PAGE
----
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Introduction

Richard Andrew Gephardt

Richard A. Gephardt was born in St. Louis on January 31, 1941. His father, Louis, was a former union truck driver and a real estate broker; his mother, Loreen, worked as a secretary to earn money to put her sons through college. Richard and his older brother Don grew up on Reber Place in south St. Louis, attending nearby Mason Elementary School and supporting his hometown Cardinals baseball team.

After graduating from Southwest High School in St. Louis, Gephardt attended Northwestern University High School Summer Institute in drama before attending the University for his undergraduate studies. He became involved in student government while there, serving as president of his fraternity, the junior men's honorary society, and the Student Senate. It was also at Northwestern that he met his future wife, Jane Ann Byrnes.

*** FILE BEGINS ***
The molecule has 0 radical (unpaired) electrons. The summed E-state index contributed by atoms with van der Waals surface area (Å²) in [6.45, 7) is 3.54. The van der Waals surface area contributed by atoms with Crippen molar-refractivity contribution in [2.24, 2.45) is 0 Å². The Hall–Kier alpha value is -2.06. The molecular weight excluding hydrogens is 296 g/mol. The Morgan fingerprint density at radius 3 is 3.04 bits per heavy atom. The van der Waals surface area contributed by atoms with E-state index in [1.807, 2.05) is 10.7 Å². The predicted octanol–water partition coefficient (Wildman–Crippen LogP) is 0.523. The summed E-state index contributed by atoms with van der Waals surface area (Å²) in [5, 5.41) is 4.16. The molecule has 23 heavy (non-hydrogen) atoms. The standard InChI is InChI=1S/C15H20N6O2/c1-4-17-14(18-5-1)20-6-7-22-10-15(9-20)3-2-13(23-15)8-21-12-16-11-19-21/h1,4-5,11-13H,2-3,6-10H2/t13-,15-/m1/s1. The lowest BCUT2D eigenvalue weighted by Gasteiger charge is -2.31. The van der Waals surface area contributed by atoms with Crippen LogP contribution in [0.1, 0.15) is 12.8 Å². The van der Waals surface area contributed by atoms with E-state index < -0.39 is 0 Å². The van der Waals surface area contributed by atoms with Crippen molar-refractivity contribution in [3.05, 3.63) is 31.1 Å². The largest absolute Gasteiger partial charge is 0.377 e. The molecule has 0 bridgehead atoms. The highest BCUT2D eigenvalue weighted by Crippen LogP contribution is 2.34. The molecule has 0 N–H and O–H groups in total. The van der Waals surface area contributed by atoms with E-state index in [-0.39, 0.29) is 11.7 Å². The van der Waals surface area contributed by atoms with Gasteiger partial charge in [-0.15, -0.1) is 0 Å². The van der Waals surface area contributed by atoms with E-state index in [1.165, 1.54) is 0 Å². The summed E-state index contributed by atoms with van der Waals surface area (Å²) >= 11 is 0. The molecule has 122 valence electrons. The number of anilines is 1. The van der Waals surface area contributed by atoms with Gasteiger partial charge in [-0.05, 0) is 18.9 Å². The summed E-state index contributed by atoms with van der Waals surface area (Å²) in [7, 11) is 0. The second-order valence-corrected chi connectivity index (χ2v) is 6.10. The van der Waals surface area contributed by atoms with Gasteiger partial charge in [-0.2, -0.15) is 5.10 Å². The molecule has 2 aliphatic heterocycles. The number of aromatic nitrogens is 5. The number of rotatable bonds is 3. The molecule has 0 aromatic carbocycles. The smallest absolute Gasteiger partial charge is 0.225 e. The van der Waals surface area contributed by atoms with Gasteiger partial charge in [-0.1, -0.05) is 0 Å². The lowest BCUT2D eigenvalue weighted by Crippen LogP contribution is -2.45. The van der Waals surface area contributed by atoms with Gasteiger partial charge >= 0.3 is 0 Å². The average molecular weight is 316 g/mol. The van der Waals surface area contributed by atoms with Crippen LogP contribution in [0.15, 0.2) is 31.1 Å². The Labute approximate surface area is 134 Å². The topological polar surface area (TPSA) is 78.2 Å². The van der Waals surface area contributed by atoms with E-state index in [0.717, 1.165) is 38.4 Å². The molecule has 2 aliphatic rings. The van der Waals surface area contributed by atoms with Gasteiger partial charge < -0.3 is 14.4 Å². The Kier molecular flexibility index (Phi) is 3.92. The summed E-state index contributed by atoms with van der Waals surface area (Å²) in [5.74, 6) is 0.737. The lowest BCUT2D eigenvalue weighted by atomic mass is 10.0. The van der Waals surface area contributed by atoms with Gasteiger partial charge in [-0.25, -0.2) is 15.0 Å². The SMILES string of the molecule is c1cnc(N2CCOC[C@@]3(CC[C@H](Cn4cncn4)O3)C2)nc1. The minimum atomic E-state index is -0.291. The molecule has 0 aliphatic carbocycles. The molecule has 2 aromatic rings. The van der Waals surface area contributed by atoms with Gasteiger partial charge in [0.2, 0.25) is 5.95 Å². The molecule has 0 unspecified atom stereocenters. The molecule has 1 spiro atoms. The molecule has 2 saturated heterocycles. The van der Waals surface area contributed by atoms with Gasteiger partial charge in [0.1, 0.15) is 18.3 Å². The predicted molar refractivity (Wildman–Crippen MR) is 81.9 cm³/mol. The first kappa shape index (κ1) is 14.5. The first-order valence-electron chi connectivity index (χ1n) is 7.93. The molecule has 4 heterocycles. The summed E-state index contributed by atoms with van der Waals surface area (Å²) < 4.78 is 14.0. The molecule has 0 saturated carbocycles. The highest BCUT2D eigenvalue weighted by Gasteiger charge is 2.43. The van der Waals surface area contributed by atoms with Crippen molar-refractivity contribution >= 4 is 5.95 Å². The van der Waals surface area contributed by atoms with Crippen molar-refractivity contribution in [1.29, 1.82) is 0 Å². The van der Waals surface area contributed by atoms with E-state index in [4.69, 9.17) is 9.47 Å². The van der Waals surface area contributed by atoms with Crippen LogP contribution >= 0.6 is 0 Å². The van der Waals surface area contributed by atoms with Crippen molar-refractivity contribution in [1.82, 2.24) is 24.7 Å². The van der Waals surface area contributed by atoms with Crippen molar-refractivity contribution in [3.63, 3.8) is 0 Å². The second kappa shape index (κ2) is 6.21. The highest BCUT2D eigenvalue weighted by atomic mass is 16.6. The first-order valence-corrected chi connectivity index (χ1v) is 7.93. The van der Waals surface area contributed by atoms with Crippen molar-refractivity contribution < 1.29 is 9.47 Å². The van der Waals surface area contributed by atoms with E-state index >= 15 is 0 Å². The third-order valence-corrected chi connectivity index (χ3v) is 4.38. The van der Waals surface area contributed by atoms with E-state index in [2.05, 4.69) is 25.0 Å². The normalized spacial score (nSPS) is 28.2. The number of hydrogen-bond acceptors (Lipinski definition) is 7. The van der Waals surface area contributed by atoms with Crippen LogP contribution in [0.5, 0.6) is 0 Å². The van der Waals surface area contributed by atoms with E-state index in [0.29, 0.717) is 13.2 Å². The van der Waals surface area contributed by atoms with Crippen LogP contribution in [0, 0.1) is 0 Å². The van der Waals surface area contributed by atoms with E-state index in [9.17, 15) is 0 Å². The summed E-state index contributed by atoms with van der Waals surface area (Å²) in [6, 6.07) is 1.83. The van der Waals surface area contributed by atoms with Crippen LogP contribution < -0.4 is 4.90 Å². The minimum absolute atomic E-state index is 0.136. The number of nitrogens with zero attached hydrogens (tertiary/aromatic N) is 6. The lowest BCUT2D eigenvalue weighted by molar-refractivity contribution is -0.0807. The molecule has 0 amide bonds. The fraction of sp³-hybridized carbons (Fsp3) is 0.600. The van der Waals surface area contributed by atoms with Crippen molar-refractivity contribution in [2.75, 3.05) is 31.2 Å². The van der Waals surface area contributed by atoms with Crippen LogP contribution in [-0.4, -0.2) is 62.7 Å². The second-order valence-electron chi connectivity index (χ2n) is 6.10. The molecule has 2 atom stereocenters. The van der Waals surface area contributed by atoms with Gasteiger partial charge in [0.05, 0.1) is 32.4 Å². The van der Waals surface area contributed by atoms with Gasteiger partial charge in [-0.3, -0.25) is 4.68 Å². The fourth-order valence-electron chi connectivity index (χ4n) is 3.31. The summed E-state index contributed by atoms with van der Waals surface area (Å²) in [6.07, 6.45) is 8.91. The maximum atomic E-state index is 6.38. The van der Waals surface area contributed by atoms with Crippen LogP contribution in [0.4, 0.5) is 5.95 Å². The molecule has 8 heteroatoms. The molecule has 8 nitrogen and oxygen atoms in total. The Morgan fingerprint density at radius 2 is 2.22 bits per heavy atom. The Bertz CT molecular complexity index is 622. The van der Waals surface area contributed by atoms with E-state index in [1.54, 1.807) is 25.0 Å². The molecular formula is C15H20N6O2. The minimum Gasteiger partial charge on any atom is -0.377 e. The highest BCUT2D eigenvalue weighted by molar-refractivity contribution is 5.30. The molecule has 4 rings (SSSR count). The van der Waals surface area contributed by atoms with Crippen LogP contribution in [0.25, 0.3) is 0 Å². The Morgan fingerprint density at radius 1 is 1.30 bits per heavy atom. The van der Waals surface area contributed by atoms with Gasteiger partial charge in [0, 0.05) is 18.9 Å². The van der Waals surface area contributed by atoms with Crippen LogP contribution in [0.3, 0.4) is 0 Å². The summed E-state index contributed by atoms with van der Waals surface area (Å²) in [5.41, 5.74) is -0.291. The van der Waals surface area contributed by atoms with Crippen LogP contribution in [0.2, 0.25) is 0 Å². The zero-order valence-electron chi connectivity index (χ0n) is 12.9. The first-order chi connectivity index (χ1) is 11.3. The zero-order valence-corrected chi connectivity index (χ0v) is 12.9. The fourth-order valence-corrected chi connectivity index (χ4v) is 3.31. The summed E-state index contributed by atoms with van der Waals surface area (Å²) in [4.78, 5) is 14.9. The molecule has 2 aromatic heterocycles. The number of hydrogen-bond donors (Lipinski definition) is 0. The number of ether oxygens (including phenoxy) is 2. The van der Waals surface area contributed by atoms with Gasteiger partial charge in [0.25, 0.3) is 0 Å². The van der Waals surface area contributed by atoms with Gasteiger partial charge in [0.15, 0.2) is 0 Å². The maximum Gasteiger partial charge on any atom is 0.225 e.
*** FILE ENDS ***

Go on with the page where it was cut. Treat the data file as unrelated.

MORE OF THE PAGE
After completing his law degree at the University of Michigan in 1965, Gephardt moved back to St. Louis and became a member of the law firm of Thompson & Mitchell. He also joined the Missouri Air National Guard and in 1966 married Jane Byrnes. Now back in St. Louis, young Gephardt became involved in local politics. In 1971 ran for and won election as St. Louis Alderman for the 14th Ward, then in 1976 he ran for Leonor K. Sullivan's newly-vacated Missouri 3rd District Congressional seat, and won.

During his 28 years in Congress Gephardt served on several influential committees, including Ways and Means and the Budget. In 1984 his fellow Democrats elected him Chairman of the House Democratic Caucus, the youngest ever to serve in that position and the only one elected unanimously. The next year his colleagues elected him Majority Leader (later Minority Leader) and House Democratic Leader, positions he would hold throughout the rest of his tenure in office. He ran for President in 1988 and again in 2004.

Upon leaving Congress he formed his own international consulting company, the Gephardt Group. In 2006 he established the Richard A. Gephardt Institute for Public Service at Washington University in St. Louis.

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